Watch Smith-Schuster’s head, he watches the safety. The defense is determining his route on this play, and the determination is a slant to Chase Claypool while Smith-Schuster turns into a blocker. As teams figured out this offense you can see why two main staples showed up in defensive game plans against the Steelers. First, a hook defender to take away the slants underneath the safeties, and second, to eliminate the constant drag routes, they would drop a defensive lineman a few yard deep to defend the drag. When Randy Fichtner’s contract was not renewed, it was because his offense not only failed to utilize the best players, but also was predictable, allowing the defense to tell receivers which routes to run and then defend those routes specifically.
2nd quarter, 13:40. JuJu Smith-Schuster is the second receiver from the bottom of the screen.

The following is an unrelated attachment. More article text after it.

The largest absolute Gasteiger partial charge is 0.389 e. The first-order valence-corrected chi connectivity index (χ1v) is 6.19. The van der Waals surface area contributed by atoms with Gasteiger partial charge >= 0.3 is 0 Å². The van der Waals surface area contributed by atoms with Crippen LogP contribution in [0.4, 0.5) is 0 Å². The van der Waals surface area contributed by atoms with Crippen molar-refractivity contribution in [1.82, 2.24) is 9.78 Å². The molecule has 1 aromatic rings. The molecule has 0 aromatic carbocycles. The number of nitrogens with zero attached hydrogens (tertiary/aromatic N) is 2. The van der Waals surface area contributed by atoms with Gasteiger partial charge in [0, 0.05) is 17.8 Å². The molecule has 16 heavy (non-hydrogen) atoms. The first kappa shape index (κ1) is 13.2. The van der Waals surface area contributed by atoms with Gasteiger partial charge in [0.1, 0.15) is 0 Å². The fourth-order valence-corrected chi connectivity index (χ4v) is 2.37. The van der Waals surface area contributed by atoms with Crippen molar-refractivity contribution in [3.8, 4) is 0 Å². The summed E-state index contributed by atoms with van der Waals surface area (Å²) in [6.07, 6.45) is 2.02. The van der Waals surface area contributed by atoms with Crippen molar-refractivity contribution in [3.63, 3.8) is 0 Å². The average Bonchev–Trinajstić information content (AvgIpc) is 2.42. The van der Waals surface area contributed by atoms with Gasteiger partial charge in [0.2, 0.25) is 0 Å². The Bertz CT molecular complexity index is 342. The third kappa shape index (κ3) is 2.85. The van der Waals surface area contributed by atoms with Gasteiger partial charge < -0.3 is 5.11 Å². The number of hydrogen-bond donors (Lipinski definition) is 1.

Smith-Schuster’s first catch in week 9 was a typical route for the Steelers best receiver. It’s second and three, run your most reliable receiver three yards and convert.
2nd quarter, 3:46. JuJu Smith-Schuster is the third receiver from the bottom.
His other most common routes were these simple stop routes. This one is a four yard route that Smith-Schuster adds 3 more yards onto.
Smith-Schuster was reliable and still valuable to the Steelers, but this isn’t the best way to utilize a player who boasts the teams best deep ball catch rate and is tied with Hines Ward for the most 60+ yard receptions for the Steelers in the last 25 years (Antonio Brown has 4).
3rd quarter, 2:13. JuJu Smith-Schuster is the third receiver from the top of the screen, the inside receiver in the bunch.
The Steelers would periodically run a play designed for Smith-Schuster, like this wide receiver screen. You can see Smith-Schuster’s yards after catch ability is still there, he just didn’t get a lot of plays designed to get him in space in 2020.
3rd quarter, 1:28. JuJu Smith-Schuster is the third receiver from the top of the screen.